Cocoa Snippet: Finding a File’s ‘Kind’

January 7, 2007 at 5:46 pm 6 comments

+ (NSString *)humanReadableFileType:(NSString *)path
{
NSString *kind = nil;
NSURL *url = [NSURL fileURLWithPath:[path stringByExpandingTildeInPath]];
LSCopyKindStringForURL((CFURLRef)url, (CFStringRef *)&kind);
return kind ? [kind autorelease] : @""; // If kind happens to be an empty string, don't autorelease it
}

Thanks very much to Peter Hosey and David Phillip Oster for being unbelievably helpful in clearing up the labyrinth that is CSStringRef to NSString usage.

Entry filed under: cocoa, code, snippets. Tags: .

Right Tool, Right Job (?) Why I Dig Objective-C

6 Comments

  • 1. Peter Hosey  |  January 7, 2007 at 10:14 pm

    Don’t forget to release what you have copied. In CF, you own a reference to any object that you Create, Copy, or Retain, and you must release that reference accordingly. (For comparison, the rule in Foundation is copy, alloc, retain, or new.)

    The easiest way would be to autorelease it. Thanks to toll-free bridging, autorelease works just fine for CF-obtained objects (the autorelease pool will send the object -release, which is equivalent to CFRelease).

    Don’t forget to *not* autorelease your empty string, though (since it already has a net retain count of 0). The easiest way would be something like this:

    LSCopyKindStringForURL(…, &kind);
    if(kind) kind = [kind autorelease];
    else kind = @””;
    return kind;

    Or, if you’re OK with the ?: operator:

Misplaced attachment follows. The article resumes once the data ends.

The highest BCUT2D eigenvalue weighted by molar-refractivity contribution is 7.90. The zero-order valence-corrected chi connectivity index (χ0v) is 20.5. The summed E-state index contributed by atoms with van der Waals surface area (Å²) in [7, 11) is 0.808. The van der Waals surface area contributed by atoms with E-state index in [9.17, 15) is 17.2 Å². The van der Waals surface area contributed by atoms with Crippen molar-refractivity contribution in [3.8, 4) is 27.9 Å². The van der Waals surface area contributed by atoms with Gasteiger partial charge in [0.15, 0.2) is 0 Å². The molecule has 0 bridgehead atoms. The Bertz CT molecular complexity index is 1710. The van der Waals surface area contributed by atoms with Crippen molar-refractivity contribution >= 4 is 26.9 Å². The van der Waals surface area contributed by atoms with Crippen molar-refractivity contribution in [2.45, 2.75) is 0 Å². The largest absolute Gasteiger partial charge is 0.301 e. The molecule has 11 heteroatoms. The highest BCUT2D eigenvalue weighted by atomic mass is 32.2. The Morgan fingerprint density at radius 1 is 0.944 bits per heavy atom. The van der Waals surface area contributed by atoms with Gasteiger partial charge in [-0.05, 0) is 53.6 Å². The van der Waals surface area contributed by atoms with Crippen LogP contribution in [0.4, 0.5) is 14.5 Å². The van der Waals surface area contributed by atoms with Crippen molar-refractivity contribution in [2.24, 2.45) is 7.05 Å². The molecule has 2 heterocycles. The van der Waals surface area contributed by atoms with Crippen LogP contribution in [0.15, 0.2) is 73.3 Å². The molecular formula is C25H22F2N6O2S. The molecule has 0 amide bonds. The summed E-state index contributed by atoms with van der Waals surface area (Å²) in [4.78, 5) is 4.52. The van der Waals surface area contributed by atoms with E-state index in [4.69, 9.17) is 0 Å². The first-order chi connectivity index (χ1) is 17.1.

LSCopyKindStringForURL(…, &kind);
    return kind
    ? [kind autorelease]
    : @””;

  • 2. David Phillip Oster  |  January 12, 2007 at 5:40 am

    Your example is wrong. You must write it this way:
    + (NSString *)humanReadableFileType:(NSString *)path{
    NSString *kind = nil;
    NSURL *url = [NSURL fileURLWithPath:[path stringByExpandingTildeInPath]];
    LSCopyKindStringForURL((CFURLRef)url, (CFStringRef *)&kind);
    return kind ? [kind autorelease] : @””;
    }

    That way, you get the toll-free bridging from CSStringRef to NSString, and you either return the autoreleased copy, or nil.

    My point is that the line:

    NSString *kind = [NSString string];

    is wrong, since one of two things will happen:
    (a) LSCopyKindStringForURL() will ignore the previous value of ‘kind’ and store over it with its own value, a copy that must be autoreleased.
    or
    (b) LSCopyKindStringForURL() will hit an error executing, and potentially do nothing.

    in case (a), you must autorelease the result, in case (b) you must not autorelease the result. So the only reasonable initial value for kind is nil, since [nil autorelease] is harmless to execute.

  • 3. David Phillip Oster  |  January 14, 2007 at 1:10 am

    I was overly sharp in my previous comment. I apologize for my tone.

    [NSString string] returns an autoreleased object. If you autorelease it again, you’ve set up a double-delete when the pool is drained.

    #import

    #if DEBUG // debug builds only
    NSDebugEnabled = YES;
    NSZombieEnabled = YES;
    #endif

    will cause the runtime system to get your attention if you do a double delete.

  • 4. David Phillip Oster  |  January 14, 2007 at 1:10 am

    should be:
    #import <NSDebug,h>

  • 5. Patrick  |  January 14, 2007 at 1:18 am

    Thank you very much, David. I truly appreciate – and am rather startled – that people read my blog and are passionate enough to correct me when I make errors.

    Do you have a blog?

  • 6. David Phillip Oster  |  January 15, 2007 at 8:39 am

    I’m glad you asked, since this gives me an opportunity to paste, out of working code:

    #import <Foundation/NSDebug.h>
    #if DEBUG
      NSDebugEnabled = YES;
      NSZombieEnabled = YES;
    #endif

    No, I don’t yet have a blog, just 9,600 hits on
    http://groups.google.com/groups/search?q=%22david+phillip+oster%22&start=0&scoring=d


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